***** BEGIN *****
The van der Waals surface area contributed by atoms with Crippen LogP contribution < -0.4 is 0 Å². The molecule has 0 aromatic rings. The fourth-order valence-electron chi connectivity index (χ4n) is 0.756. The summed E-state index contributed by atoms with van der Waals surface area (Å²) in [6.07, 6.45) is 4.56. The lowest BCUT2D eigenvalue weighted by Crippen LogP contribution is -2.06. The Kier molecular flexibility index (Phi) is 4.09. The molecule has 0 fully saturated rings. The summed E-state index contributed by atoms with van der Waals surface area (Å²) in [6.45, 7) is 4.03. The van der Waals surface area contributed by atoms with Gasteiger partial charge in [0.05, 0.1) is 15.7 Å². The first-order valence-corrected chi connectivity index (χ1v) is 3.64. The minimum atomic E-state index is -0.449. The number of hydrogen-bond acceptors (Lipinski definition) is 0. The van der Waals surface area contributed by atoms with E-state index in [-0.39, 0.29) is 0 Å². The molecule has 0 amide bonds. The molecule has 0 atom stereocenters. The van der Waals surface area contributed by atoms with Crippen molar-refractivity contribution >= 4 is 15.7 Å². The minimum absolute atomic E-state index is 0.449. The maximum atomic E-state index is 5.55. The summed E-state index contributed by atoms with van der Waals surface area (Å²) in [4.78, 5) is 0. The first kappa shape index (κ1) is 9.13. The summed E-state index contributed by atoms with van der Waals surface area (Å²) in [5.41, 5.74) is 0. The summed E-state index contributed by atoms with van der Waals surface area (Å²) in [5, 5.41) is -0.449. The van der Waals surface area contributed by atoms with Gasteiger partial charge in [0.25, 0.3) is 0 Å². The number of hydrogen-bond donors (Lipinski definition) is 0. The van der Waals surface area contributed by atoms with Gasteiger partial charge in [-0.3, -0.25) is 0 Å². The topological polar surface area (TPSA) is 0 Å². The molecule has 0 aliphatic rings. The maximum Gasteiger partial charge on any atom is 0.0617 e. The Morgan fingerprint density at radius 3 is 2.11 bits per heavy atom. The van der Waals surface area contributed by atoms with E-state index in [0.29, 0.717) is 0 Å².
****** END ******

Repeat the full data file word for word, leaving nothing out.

The van der Waals surface area contributed by atoms with Crippen LogP contribution < -0.4 is 0 Å². The molecule has 0 aromatic rings. The fourth-order valence-electron chi connectivity index (χ4n) is 0.756. The summed E-state index contributed by atoms with van der Waals surface area (Å²) in [6.07, 6.45) is 4.56. The lowest BCUT2D eigenvalue weighted by Crippen LogP contribution is -2.06. The Kier molecular flexibility index (Phi) is 4.09. The molecule has 0 fully saturated rings. The summed E-state index contributed by atoms with van der Waals surface area (Å²) in [6.45, 7) is 4.03. The van der Waals surface area contributed by atoms with Gasteiger partial charge in [0.05, 0.1) is 15.7 Å². The first-order valence-corrected chi connectivity index (χ1v) is 3.64. The minimum atomic E-state index is -0.449. The number of hydrogen-bond acceptors (Lipinski definition) is 0. The van der Waals surface area contributed by atoms with E-state index in [-0.39, 0.29) is 0 Å². The molecule has 0 amide bonds. The molecule has 0 atom stereocenters. The van der Waals surface area contributed by atoms with Crippen molar-refractivity contribution >= 4 is 15.7 Å². The minimum absolute atomic E-state index is 0.449. The maximum atomic E-state index is 5.55. The summed E-state index contributed by atoms with van der Waals surface area (Å²) in [4.78, 5) is 0. The first kappa shape index (κ1) is 9.13. The summed E-state index contributed by atoms with van der Waals surface area (Å²) in [5.41, 5.74) is 0. The summed E-state index contributed by atoms with van der Waals surface area (Å²) in [5, 5.41) is -0.449. The van der Waals surface area contributed by atoms with Gasteiger partial charge in [0.25, 0.3) is 0 Å². The number of hydrogen-bond donors (Lipinski definition) is 0. The van der Waals surface area contributed by atoms with Gasteiger partial charge in [-0.3, -0.25) is 0 Å². The topological polar surface area (TPSA) is 0 Å². The molecule has 0 aliphatic rings. The maximum Gasteiger partial charge on any atom is 0.0617 e. The Morgan fingerprint density at radius 3 is 2.11 bits per heavy atom. The van der Waals surface area contributed by atoms with E-state index in [0.29, 0.717) is 0 Å².